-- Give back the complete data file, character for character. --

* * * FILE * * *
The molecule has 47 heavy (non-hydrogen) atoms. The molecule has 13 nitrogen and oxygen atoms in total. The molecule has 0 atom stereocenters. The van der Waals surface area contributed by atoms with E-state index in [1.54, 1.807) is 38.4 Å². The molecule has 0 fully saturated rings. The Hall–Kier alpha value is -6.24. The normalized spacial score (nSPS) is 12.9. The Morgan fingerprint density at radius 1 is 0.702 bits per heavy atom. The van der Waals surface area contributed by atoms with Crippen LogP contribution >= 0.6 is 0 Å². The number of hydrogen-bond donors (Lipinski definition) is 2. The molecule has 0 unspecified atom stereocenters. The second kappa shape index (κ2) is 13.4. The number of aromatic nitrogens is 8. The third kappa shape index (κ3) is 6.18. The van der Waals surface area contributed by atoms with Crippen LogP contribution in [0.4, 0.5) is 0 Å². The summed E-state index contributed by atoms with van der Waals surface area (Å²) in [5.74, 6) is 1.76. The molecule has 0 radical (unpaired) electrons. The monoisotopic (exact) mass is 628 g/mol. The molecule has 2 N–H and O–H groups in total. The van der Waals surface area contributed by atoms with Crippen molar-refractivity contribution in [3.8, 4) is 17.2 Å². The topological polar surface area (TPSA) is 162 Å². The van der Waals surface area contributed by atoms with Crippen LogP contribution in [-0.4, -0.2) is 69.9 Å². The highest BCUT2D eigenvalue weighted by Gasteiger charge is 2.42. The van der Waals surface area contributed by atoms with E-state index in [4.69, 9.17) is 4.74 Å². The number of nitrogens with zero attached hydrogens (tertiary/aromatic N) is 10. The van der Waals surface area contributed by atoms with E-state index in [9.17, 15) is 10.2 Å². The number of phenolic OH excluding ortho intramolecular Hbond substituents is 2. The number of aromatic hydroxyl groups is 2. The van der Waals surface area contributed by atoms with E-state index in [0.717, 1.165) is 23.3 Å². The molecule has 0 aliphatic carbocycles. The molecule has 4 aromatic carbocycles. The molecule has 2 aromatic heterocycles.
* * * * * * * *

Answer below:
The molecule has 47 heavy (non-hydrogen) atoms. The molecule has 13 nitrogen and oxygen atoms in total. The molecule has 0 atom stereocenters. The van der Waals surface area contributed by atoms with E-state index in [1.54, 1.807) is 38.4 Å². The molecule has 0 fully saturated rings. The Hall–Kier alpha value is -6.24. The normalized spacial score (nSPS) is 12.9. The Morgan fingerprint density at radius 1 is 0.702 bits per heavy atom. The van der Waals surface area contributed by atoms with Crippen LogP contribution >= 0.6 is 0 Å². The number of hydrogen-bond donors (Lipinski definition) is 2. The molecule has 0 unspecified atom stereocenters. The second kappa shape index (κ2) is 13.4. The number of aromatic nitrogens is 8. The third kappa shape index (κ3) is 6.18. The van der Waals surface area contributed by atoms with Crippen LogP contribution in [0.4, 0.5) is 0 Å². The summed E-state index contributed by atoms with van der Waals surface area (Å²) in [5.74, 6) is 1.76. The molecule has 0 radical (unpaired) electrons. The monoisotopic (exact) mass is 628 g/mol. The molecule has 2 N–H and O–H groups in total. The van der Waals surface area contributed by atoms with Crippen molar-refractivity contribution in [3.8, 4) is 17.2 Å². The topological polar surface area (TPSA) is 162 Å². The van der Waals surface area contributed by atoms with Crippen LogP contribution in [-0.4, -0.2) is 69.9 Å². The highest BCUT2D eigenvalue weighted by Gasteiger charge is 2.42. The van der Waals surface area contributed by atoms with E-state index in [4.69, 9.17) is 4.74 Å². The number of nitrogens with zero attached hydrogens (tertiary/aromatic N) is 10. The van der Waals surface area contributed by atoms with E-state index in [9.17, 15) is 10.2 Å². The number of phenolic OH excluding ortho intramolecular Hbond substituents is 2. The number of aromatic hydroxyl groups is 2. The van der Waals surface area contributed by atoms with E-state index in [0.717, 1.165) is 23.3 Å². The molecule has 0 aliphatic carbocycles. The molecule has 4 aromatic carbocycles. The molecule has 2 aromatic heterocycles.